The three best plays come from more established local writers.

Ben Schroth’s Before I Sleep (directed by McDonald) is a memory play about a daughter (Pearson) remembering special moments with her mother (Goldman). It’s uncharacteristically sentimental for Schroth, but completely welcome given the holiday theme. He has a talent for vivid dialogue.

Photo: Robert Hart
Kris Noteboom and Lance Lusk in Playing Santa

Brad McEntire’s Corner Office Sky (directed by McDonald) happens at an office Christmas party in a high-rise. Blundell plays an employee who thinks he might actually score with Gonzalez’s character. It’s clear early on that she doesn’t work for the same, um, company, but it’s fun watching him work up the courage to go for it. The ending is well done by both actors.

Best of show is Jim Kuenzer’s Gift of the Hipster Magi (directed by Bigus), which is exactly what it sounds like: O. Henry’s short story with a postmodern, hipster twist. Blundell and Gonzalez play the lovers of the story who want to get each other a gift (I won’t spoil it, but they are tres hipster), but have to sacrifice something in order to afford the gift. It’s purposefully performed in a presentational style, which makes the whole thing even funnier. O. Henry’s story is one of literature’s best examples of true irony, and that clever devil Kuenzer makes his smartest dig at hipster culture by turning it into something that’s done merely for the sake of being ironic. Like someone who prefers music by The Smiths and Pixies thinking their fondness for, say, a Celine Dion song, is an “ironic like.” (Hey, maybe there should be a Facebook button for that.)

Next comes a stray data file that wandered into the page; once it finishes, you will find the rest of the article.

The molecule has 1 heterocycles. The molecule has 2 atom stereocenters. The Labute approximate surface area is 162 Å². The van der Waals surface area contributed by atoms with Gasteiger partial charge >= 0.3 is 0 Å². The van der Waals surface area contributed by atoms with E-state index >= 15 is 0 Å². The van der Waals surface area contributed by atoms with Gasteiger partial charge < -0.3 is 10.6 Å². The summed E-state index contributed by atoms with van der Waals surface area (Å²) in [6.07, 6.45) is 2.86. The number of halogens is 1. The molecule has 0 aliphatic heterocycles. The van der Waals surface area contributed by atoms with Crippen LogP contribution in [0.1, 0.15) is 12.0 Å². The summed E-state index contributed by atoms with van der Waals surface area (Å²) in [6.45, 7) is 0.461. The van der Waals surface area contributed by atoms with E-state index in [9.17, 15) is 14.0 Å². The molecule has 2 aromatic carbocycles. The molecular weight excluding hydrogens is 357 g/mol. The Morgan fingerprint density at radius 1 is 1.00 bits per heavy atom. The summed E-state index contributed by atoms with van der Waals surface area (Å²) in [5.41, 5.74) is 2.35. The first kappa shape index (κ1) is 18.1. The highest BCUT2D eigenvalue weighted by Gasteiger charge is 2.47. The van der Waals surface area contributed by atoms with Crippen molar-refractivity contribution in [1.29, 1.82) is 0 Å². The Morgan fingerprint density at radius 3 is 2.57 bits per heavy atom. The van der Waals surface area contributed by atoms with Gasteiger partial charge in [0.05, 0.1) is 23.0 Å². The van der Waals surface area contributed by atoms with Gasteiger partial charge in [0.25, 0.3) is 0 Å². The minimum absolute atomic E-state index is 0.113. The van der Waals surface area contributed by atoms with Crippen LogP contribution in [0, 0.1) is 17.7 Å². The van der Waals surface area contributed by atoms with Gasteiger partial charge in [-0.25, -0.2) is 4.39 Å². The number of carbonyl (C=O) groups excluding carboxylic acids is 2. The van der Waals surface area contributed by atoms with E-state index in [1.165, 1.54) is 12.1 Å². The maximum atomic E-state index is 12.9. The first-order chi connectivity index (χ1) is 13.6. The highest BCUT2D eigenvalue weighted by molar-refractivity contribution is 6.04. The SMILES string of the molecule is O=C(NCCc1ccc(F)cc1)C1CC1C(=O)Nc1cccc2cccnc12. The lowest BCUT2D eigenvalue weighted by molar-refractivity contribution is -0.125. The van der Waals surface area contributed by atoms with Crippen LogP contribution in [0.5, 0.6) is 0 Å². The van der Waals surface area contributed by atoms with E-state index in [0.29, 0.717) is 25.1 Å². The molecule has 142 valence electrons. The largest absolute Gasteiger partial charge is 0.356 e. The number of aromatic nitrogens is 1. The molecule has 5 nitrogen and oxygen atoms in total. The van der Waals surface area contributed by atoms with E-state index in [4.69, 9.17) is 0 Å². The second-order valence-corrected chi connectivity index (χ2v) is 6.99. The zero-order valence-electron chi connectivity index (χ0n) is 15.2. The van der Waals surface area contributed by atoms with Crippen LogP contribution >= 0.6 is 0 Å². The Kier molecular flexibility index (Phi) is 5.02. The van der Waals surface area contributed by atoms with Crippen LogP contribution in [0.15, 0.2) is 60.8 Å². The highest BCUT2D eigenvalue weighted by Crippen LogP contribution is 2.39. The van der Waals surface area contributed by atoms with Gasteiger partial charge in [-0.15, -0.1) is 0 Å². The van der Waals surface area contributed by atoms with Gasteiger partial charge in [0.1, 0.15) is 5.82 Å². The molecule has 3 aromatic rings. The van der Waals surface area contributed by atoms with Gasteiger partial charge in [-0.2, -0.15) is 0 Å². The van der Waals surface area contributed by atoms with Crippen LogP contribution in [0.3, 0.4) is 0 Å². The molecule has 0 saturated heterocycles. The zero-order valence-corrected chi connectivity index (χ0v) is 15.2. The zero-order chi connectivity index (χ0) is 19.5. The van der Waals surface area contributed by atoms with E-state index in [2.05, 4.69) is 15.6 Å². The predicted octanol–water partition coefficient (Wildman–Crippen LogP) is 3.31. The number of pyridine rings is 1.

To quote from one of pop culture’s biggest misuses of the concept of irony—that Alanis Morrissette song—“who would’ve thought…it figures.” Whatever.

Overall, A Very Nouveau Holiday is one of the better options for holiday theatergoing—and that’s said without a hint of irony. Thanks For Reading





Dates, Prices, & Other Details

View the Article Slideshow

Comment on this Article

Share this article on Social Media
Click or Swipe to close
Wreathing Havoc
Nouveau 47 Theatre brings back the 10-minute play festival A Very Nouveau Holiday, and it merits more than a few ho-ho-ho's.
by Mark Lowry

Share this article on Facebook
Tweet this article
Share this article on Google+
Share this article via email